Matrix Optics

DOI:10.13140/RG.2.2.18069.58081 License:CC BY-SA 4.0

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The optical beam passing through the interface of different refractive indices, changes its direction towards/away normal to the interface, and the changed direction can be calculated mathematically using refractive indices making that interface. To understand this, we can consider an example illustrated in Figure 1. Assuming $n_2$ to be sand. If a car enters into a region with higher refractive index at oblique angle, its right front wheel enters into an area of $n_2$ earlier than the left front wheel, hence starts facing lossy force earlier, causing a change in direction towards the normal. Same intuition can help to predict diverted optical path of optical beam.

But if a linearly polarized light faces an interface of higher refractive index it gets refracted and reflected. The direction of beam propagation ($\vec {k}$) is shown in figure 2 and sinusoidal waves shows that the oscillation of electric field is perpendicular to the direction of wave propagation. Optical beam is characterized as $p$–polarized, if electric field oscillations are perpendicular to the plane formed by incident, reflected and transmitted beam, and $p$ if oscillations are in the same plane. The direction of reflected and transmitted beams can be calculated by using Snell’s Law and intensities can be computed via Fresnel coefficients as:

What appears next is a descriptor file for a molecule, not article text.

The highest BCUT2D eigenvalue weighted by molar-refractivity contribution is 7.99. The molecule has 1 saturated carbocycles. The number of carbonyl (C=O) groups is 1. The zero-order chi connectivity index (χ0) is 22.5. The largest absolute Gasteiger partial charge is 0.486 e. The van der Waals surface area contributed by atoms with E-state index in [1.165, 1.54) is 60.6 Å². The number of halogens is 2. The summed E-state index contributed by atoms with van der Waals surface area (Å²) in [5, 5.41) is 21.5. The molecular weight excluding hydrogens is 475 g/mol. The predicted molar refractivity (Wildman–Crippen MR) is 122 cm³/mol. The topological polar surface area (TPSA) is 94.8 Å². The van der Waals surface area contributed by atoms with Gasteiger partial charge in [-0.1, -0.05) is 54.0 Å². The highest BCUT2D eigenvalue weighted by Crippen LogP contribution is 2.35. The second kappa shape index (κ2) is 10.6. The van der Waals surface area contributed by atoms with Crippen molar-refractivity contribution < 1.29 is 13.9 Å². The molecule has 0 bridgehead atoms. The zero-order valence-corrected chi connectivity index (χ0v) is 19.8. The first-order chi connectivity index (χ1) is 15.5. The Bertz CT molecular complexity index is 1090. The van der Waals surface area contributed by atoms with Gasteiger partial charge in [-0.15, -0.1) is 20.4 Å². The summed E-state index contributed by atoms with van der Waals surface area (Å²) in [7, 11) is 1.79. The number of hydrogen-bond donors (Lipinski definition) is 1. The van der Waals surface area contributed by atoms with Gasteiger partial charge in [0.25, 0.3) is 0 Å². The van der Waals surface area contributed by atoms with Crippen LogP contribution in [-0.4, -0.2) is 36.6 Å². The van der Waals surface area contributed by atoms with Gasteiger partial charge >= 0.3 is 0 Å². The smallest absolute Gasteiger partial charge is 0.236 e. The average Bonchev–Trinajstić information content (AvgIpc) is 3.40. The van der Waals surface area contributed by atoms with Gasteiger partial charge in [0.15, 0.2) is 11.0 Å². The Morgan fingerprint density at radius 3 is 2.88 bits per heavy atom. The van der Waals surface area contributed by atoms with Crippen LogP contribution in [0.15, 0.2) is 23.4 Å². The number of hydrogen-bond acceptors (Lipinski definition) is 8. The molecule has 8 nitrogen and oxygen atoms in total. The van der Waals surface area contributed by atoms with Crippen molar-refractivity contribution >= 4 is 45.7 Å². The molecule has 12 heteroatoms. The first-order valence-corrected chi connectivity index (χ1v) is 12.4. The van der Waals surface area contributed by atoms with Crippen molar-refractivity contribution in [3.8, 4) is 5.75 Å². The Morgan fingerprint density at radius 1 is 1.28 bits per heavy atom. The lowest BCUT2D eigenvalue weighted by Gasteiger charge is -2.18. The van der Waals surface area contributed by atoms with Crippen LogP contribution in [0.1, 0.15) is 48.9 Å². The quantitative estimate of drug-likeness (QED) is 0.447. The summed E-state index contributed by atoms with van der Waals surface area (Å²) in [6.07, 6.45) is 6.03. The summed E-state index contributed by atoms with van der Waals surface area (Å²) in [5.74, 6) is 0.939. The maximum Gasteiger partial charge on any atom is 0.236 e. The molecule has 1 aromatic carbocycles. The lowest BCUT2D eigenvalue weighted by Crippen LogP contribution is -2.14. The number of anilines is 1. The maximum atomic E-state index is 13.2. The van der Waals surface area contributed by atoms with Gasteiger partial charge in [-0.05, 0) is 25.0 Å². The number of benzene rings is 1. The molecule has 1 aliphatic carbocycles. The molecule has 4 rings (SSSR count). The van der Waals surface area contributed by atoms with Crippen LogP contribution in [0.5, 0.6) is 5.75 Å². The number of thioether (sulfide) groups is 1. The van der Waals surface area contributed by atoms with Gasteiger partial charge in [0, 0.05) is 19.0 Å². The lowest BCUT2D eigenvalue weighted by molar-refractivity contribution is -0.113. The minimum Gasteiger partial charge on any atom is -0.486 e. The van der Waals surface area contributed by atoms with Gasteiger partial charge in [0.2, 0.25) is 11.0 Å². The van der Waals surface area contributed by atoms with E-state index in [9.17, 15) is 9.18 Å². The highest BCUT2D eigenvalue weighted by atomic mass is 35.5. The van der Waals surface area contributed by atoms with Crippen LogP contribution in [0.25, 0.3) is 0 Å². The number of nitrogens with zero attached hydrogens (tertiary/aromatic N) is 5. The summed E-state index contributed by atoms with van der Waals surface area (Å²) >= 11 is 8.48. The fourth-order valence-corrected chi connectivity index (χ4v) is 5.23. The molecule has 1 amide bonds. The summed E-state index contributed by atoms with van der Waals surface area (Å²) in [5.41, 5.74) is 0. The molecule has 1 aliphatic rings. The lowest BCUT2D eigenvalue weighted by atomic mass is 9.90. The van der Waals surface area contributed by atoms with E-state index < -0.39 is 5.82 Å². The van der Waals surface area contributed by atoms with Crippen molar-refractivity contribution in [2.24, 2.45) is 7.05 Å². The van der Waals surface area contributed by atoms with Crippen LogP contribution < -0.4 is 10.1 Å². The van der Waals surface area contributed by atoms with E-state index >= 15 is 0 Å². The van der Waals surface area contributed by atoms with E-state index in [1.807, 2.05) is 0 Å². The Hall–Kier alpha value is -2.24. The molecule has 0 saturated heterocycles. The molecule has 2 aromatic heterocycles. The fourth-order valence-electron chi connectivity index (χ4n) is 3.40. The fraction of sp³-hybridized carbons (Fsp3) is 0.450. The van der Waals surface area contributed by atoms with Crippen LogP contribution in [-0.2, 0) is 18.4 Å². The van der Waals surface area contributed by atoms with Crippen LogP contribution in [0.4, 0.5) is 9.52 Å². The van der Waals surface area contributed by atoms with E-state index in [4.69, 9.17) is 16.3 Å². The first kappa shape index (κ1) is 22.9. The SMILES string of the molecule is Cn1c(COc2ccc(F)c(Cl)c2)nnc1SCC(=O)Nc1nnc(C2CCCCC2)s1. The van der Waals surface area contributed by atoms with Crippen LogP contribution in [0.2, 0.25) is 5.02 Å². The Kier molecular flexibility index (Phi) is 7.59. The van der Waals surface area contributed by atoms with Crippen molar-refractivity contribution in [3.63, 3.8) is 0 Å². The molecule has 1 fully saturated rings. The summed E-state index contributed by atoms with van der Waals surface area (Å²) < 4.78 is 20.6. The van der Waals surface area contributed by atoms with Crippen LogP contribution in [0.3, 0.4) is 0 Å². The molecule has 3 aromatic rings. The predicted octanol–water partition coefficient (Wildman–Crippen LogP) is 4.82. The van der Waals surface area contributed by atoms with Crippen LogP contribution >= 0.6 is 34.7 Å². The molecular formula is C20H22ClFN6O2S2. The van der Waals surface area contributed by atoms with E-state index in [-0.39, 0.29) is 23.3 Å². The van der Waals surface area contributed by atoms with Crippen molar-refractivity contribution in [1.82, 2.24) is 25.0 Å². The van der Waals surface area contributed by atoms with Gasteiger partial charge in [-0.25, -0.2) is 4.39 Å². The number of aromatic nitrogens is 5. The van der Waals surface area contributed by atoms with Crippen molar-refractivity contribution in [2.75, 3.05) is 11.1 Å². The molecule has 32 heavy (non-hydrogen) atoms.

\[\begin{aligned} r_p &= \frac{n_2\cos\theta_1-n_1\cos\theta_2}{n_2\cos\theta_1+n_1\cos\theta_2}, (1) \\ r_s &= \frac{n_1\cos\theta_1-n_2\cos\theta_2}{n_1\cos\theta_1+n_2\cos\theta_2}, (2) \\ t_p &= \frac{2 n_1\cos\theta_1}{n_2\cos\theta_1+n_1\cos\theta_2}, (3) \\ r_s &= \frac{2 n_1\cos\theta_1}{n_1\cos\theta_1+n_2\cos\theta_2}. (4) \end{aligned}\]